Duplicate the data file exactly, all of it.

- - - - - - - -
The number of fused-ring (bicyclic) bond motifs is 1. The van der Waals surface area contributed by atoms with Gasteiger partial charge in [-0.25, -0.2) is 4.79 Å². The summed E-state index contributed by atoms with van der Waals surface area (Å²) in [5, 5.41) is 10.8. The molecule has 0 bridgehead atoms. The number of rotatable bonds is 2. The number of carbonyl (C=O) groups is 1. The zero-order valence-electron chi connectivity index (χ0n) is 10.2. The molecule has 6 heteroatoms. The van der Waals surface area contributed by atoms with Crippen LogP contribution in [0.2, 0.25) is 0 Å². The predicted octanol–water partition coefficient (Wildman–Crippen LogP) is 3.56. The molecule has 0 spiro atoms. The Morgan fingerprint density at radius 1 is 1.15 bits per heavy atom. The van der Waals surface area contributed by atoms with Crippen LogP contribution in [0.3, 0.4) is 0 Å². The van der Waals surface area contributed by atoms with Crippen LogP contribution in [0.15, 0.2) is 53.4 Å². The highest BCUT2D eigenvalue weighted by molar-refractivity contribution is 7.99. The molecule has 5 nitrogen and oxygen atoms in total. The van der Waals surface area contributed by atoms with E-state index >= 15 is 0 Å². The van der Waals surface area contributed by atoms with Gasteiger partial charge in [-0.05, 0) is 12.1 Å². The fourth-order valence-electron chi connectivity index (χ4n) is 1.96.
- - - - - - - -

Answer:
The number of fused-ring (bicyclic) bond motifs is 1. The van der Waals surface area contributed by atoms with Gasteiger partial charge in [-0.25, -0.2) is 4.79 Å². The summed E-state index contributed by atoms with van der Waals surface area (Å²) in [5, 5.41) is 10.8. The molecule has 0 bridgehead atoms. The number of rotatable bonds is 2. The number of carbonyl (C=O) groups is 1. The zero-order valence-electron chi connectivity index (χ0n) is 10.2. The molecule has 6 heteroatoms. The van der Waals surface area contributed by atoms with Crippen LogP contribution in [0.2, 0.25) is 0 Å². The predicted octanol–water partition coefficient (Wildman–Crippen LogP) is 3.56. The molecule has 0 spiro atoms. The Morgan fingerprint density at radius 1 is 1.15 bits per heavy atom. The van der Waals surface area contributed by atoms with Crippen LogP contribution in [0.3, 0.4) is 0 Å². The van der Waals surface area contributed by atoms with Crippen LogP contribution in [0.15, 0.2) is 53.4 Å². The highest BCUT2D eigenvalue weighted by molar-refractivity contribution is 7.99. The molecule has 5 nitrogen and oxygen atoms in total. The van der Waals surface area contributed by atoms with E-state index >= 15 is 0 Å². The van der Waals surface area contributed by atoms with Gasteiger partial charge in [-0.05, 0) is 12.1 Å². The fourth-order valence-electron chi connectivity index (χ4n) is 1.96.